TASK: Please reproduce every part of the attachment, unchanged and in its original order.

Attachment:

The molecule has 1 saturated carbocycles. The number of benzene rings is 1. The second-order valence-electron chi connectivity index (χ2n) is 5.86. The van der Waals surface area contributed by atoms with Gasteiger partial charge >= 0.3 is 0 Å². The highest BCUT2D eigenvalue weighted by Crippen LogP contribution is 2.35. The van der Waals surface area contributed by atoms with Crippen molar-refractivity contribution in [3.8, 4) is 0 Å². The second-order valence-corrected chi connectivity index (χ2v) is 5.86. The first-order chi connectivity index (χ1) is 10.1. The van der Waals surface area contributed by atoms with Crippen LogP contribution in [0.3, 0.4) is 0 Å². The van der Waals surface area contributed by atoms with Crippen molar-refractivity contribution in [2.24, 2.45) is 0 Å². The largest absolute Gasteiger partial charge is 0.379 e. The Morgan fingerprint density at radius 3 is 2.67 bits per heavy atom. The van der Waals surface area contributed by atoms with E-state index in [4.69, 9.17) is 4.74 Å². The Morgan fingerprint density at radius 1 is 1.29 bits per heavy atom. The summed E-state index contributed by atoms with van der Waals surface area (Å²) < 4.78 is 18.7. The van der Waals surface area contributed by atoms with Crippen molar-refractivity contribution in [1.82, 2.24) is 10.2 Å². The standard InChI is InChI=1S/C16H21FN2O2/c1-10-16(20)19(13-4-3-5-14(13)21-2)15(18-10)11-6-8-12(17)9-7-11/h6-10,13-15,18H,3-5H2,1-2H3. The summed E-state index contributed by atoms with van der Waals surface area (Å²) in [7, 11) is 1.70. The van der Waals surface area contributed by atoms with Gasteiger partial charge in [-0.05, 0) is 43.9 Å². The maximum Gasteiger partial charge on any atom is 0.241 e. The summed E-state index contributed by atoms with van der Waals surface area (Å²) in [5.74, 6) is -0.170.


The molecule has 1 saturated carbocycles. The number of benzene rings is 1. The second-order valence-electron chi connectivity index (χ2n) is 5.86. The van der Waals surface area contributed by atoms with Gasteiger partial charge >= 0.3 is 0 Å². The highest BCUT2D eigenvalue weighted by Crippen LogP contribution is 2.35. The van der Waals surface area contributed by atoms with Crippen molar-refractivity contribution in [3.8, 4) is 0 Å². The second-order valence-corrected chi connectivity index (χ2v) is 5.86. The first-order chi connectivity index (χ1) is 10.1. The van der Waals surface area contributed by atoms with Crippen LogP contribution in [0.3, 0.4) is 0 Å². The van der Waals surface area contributed by atoms with Crippen molar-refractivity contribution in [2.24, 2.45) is 0 Å². The largest absolute Gasteiger partial charge is 0.379 e. The Morgan fingerprint density at radius 3 is 2.67 bits per heavy atom. The van der Waals surface area contributed by atoms with E-state index in [4.69, 9.17) is 4.74 Å². The Morgan fingerprint density at radius 1 is 1.29 bits per heavy atom. The summed E-state index contributed by atoms with van der Waals surface area (Å²) < 4.78 is 18.7. The van der Waals surface area contributed by atoms with Crippen molar-refractivity contribution in [1.82, 2.24) is 10.2 Å². The standard InChI is InChI=1S/C16H21FN2O2/c1-10-16(20)19(13-4-3-5-14(13)21-2)15(18-10)11-6-8-12(17)9-7-11/h6-10,13-15,18H,3-5H2,1-2H3. The summed E-state index contributed by atoms with van der Waals surface area (Å²) in [7, 11) is 1.70. The van der Waals surface area contributed by atoms with Gasteiger partial charge in [-0.05, 0) is 43.9 Å². The maximum Gasteiger partial charge on any atom is 0.241 e. The summed E-state index contributed by atoms with van der Waals surface area (Å²) in [5.74, 6) is -0.170.